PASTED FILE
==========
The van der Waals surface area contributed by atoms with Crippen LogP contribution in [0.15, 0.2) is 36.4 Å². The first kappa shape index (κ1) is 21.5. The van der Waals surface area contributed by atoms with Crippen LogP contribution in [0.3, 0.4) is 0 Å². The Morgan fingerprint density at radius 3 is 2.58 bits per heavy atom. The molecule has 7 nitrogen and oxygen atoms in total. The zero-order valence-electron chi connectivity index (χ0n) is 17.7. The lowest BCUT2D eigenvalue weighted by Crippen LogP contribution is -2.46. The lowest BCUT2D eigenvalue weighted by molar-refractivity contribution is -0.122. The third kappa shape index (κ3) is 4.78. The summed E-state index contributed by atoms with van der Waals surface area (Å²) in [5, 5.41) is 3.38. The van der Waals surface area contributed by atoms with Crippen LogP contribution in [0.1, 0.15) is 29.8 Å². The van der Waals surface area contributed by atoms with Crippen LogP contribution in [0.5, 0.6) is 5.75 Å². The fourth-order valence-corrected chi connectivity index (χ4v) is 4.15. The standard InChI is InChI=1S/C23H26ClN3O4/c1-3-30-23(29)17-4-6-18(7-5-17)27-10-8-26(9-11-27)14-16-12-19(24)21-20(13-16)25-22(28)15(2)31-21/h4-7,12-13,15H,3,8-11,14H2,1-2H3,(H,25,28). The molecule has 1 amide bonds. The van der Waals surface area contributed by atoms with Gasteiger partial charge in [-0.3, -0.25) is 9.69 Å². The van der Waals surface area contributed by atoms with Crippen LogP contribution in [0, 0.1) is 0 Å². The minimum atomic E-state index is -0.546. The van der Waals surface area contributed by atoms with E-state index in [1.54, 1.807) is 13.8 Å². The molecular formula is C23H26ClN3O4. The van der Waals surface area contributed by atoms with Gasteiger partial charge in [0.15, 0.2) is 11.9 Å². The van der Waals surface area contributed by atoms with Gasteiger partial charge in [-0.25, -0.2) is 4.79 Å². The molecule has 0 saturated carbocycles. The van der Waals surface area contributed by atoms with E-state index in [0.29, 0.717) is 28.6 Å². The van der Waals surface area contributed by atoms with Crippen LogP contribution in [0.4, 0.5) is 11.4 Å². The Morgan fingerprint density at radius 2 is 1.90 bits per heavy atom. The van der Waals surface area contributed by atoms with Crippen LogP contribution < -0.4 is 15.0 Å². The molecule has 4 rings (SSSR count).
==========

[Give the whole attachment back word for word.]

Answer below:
The van der Waals surface area contributed by atoms with Crippen LogP contribution in [0.15, 0.2) is 36.4 Å². The first kappa shape index (κ1) is 21.5. The van der Waals surface area contributed by atoms with Crippen LogP contribution in [0.3, 0.4) is 0 Å². The Morgan fingerprint density at radius 3 is 2.58 bits per heavy atom. The molecule has 7 nitrogen and oxygen atoms in total. The zero-order valence-electron chi connectivity index (χ0n) is 17.7. The lowest BCUT2D eigenvalue weighted by Crippen LogP contribution is -2.46. The lowest BCUT2D eigenvalue weighted by molar-refractivity contribution is -0.122. The third kappa shape index (κ3) is 4.78. The summed E-state index contributed by atoms with van der Waals surface area (Å²) in [5, 5.41) is 3.38. The van der Waals surface area contributed by atoms with Crippen LogP contribution in [0.1, 0.15) is 29.8 Å². The van der Waals surface area contributed by atoms with Crippen LogP contribution in [0.5, 0.6) is 5.75 Å². The fourth-order valence-corrected chi connectivity index (χ4v) is 4.15. The standard InChI is InChI=1S/C23H26ClN3O4/c1-3-30-23(29)17-4-6-18(7-5-17)27-10-8-26(9-11-27)14-16-12-19(24)21-20(13-16)25-22(28)15(2)31-21/h4-7,12-13,15H,3,8-11,14H2,1-2H3,(H,25,28). The molecule has 1 amide bonds. The van der Waals surface area contributed by atoms with Gasteiger partial charge in [-0.3, -0.25) is 9.69 Å². The van der Waals surface area contributed by atoms with Crippen LogP contribution in [0, 0.1) is 0 Å². The minimum atomic E-state index is -0.546. The van der Waals surface area contributed by atoms with E-state index in [1.54, 1.807) is 13.8 Å². The molecular formula is C23H26ClN3O4. The van der Waals surface area contributed by atoms with Gasteiger partial charge in [0.15, 0.2) is 11.9 Å². The van der Waals surface area contributed by atoms with Gasteiger partial charge in [-0.25, -0.2) is 4.79 Å². The molecule has 0 saturated carbocycles. The van der Waals surface area contributed by atoms with E-state index in [0.29, 0.717) is 28.6 Å². The van der Waals surface area contributed by atoms with Crippen LogP contribution in [0.4, 0.5) is 11.4 Å². The Morgan fingerprint density at radius 2 is 1.90 bits per heavy atom. The van der Waals surface area contributed by atoms with Crippen LogP contribution < -0.4 is 15.0 Å². The molecule has 4 rings (SSSR count).